Russia concerned that UK will not share information about poisoning case of former intelligence agent Skripal

The Russian embassy in London fears that an investigation into the poisoning of the British spy Sergei Skripal by a nerve agent will be classified by the Great Britain.

"[The] Investigation of [the] Sergei Skripal case follows the Litvinenko script: most info to be classified, Russia to get no access to investigation files and no opportunity to assess its credibility," the diplomatic mission said on Twitter.

Former GRU (Russia's Main Intelligence Directorate) colonel Sergei Skripal, who had been convicted in Russia for treason, and his daughter were both found at a restaurant in Salisbury with signs of severe poisoning. The British authorities believe that Russia is behind the crime.

Former FSB employee Alexander Litvinenko was fatally poisoned in Britain by polonium-210 in 2006.

In the meantime, according to the British publication The Guardian, investigators wearing chemical protection suits are conducting some sort of "unrelated exhumation" actions at the Salisbury cemetery, where Skripal’s wife and son are buried. Presumably, law enforcement collected samples from the graves for the investigation of the attempt on the elder Skripal. In addition, flowers were taken away from the grave of a related 66-year-old Russian citizen for verification purposes.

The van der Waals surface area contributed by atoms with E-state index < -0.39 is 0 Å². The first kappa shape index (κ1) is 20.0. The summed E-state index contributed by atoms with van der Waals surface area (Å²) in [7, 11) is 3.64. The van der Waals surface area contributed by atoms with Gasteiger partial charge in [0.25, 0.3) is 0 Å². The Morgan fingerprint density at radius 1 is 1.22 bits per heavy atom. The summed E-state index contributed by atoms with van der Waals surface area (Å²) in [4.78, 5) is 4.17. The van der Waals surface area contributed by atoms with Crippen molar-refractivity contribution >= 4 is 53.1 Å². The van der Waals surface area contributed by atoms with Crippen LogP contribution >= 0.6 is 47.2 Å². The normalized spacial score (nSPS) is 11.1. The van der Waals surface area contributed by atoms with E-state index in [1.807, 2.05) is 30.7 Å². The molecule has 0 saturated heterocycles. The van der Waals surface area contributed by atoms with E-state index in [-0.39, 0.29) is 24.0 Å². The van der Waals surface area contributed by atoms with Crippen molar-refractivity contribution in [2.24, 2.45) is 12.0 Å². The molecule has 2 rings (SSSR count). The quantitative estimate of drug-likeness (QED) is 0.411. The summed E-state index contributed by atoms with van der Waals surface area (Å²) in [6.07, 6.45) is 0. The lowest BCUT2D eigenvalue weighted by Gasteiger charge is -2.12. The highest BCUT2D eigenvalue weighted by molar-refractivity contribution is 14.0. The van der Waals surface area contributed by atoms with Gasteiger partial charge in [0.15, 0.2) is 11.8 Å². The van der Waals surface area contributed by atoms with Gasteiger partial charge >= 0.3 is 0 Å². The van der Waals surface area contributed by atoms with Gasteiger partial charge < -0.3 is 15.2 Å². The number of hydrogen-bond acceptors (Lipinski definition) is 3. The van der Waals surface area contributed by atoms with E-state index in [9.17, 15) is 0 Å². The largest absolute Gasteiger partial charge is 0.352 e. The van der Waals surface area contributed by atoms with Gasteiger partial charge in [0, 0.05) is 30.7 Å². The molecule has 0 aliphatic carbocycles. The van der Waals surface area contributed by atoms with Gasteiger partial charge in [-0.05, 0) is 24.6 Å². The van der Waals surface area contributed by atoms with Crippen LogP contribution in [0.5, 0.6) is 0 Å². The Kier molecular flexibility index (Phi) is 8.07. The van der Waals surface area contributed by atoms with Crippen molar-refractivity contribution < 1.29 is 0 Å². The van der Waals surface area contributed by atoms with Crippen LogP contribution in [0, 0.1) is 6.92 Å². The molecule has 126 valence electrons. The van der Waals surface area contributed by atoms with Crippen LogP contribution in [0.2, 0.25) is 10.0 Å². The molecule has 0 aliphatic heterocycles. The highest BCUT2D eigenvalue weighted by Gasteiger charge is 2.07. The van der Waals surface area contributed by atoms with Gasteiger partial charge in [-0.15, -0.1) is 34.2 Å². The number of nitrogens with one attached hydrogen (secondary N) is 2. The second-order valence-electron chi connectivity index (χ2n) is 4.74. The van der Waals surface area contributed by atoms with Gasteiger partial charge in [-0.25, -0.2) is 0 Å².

The police also reported that three days before the poisoning, Yulia Skripal had visited the grave of her brother.

This crime is being investigated not only by the Ministry of Internal Affairs’ anti-terrorist forces, but also by military personnel. "Anti-terrorist units turned to the military for help to move a number of vehicles and objects from Salisbury," Sky TV reported.

  Russia, Britain, Sergei Skripal